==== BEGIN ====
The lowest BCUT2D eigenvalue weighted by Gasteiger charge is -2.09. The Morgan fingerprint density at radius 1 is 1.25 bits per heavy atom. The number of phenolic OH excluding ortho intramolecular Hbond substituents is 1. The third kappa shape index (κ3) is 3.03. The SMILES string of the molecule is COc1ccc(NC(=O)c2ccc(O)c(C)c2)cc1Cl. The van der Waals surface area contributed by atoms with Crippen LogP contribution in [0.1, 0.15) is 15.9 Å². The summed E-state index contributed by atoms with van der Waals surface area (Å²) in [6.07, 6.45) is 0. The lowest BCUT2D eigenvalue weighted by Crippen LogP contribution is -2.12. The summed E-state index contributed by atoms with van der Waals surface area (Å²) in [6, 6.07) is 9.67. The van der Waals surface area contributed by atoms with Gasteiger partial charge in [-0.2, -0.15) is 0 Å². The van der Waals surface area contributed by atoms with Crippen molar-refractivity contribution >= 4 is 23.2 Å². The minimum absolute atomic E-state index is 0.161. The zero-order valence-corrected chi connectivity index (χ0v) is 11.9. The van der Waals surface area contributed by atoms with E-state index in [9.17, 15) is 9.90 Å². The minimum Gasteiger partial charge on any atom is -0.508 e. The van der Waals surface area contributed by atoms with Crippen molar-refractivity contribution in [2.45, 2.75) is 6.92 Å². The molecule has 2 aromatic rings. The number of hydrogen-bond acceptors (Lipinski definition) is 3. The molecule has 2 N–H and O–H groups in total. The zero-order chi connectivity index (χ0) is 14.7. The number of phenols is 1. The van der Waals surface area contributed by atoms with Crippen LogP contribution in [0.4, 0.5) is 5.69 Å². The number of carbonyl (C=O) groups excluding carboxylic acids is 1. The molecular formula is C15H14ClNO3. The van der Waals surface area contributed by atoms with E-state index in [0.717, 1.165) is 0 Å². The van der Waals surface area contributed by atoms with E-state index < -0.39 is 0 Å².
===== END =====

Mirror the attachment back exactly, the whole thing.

The lowest BCUT2D eigenvalue weighted by Gasteiger charge is -2.09. The Morgan fingerprint density at radius 1 is 1.25 bits per heavy atom. The number of phenolic OH excluding ortho intramolecular Hbond substituents is 1. The third kappa shape index (κ3) is 3.03. The SMILES string of the molecule is COc1ccc(NC(=O)c2ccc(O)c(C)c2)cc1Cl. The van der Waals surface area contributed by atoms with Crippen LogP contribution in [0.1, 0.15) is 15.9 Å². The summed E-state index contributed by atoms with van der Waals surface area (Å²) in [6.07, 6.45) is 0. The lowest BCUT2D eigenvalue weighted by Crippen LogP contribution is -2.12. The summed E-state index contributed by atoms with van der Waals surface area (Å²) in [6, 6.07) is 9.67. The van der Waals surface area contributed by atoms with Gasteiger partial charge in [-0.2, -0.15) is 0 Å². The van der Waals surface area contributed by atoms with Crippen molar-refractivity contribution >= 4 is 23.2 Å². The minimum absolute atomic E-state index is 0.161. The zero-order valence-corrected chi connectivity index (χ0v) is 11.9. The van der Waals surface area contributed by atoms with E-state index in [9.17, 15) is 9.90 Å². The minimum Gasteiger partial charge on any atom is -0.508 e. The van der Waals surface area contributed by atoms with Crippen molar-refractivity contribution in [2.45, 2.75) is 6.92 Å². The molecule has 2 aromatic rings. The number of hydrogen-bond acceptors (Lipinski definition) is 3. The molecule has 2 N–H and O–H groups in total. The zero-order chi connectivity index (χ0) is 14.7. The number of phenols is 1. The van der Waals surface area contributed by atoms with Crippen LogP contribution in [0.4, 0.5) is 5.69 Å². The number of carbonyl (C=O) groups excluding carboxylic acids is 1. The molecular formula is C15H14ClNO3. The van der Waals surface area contributed by atoms with E-state index in [0.717, 1.165) is 0 Å². The van der Waals surface area contributed by atoms with E-state index < -0.39 is 0 Å².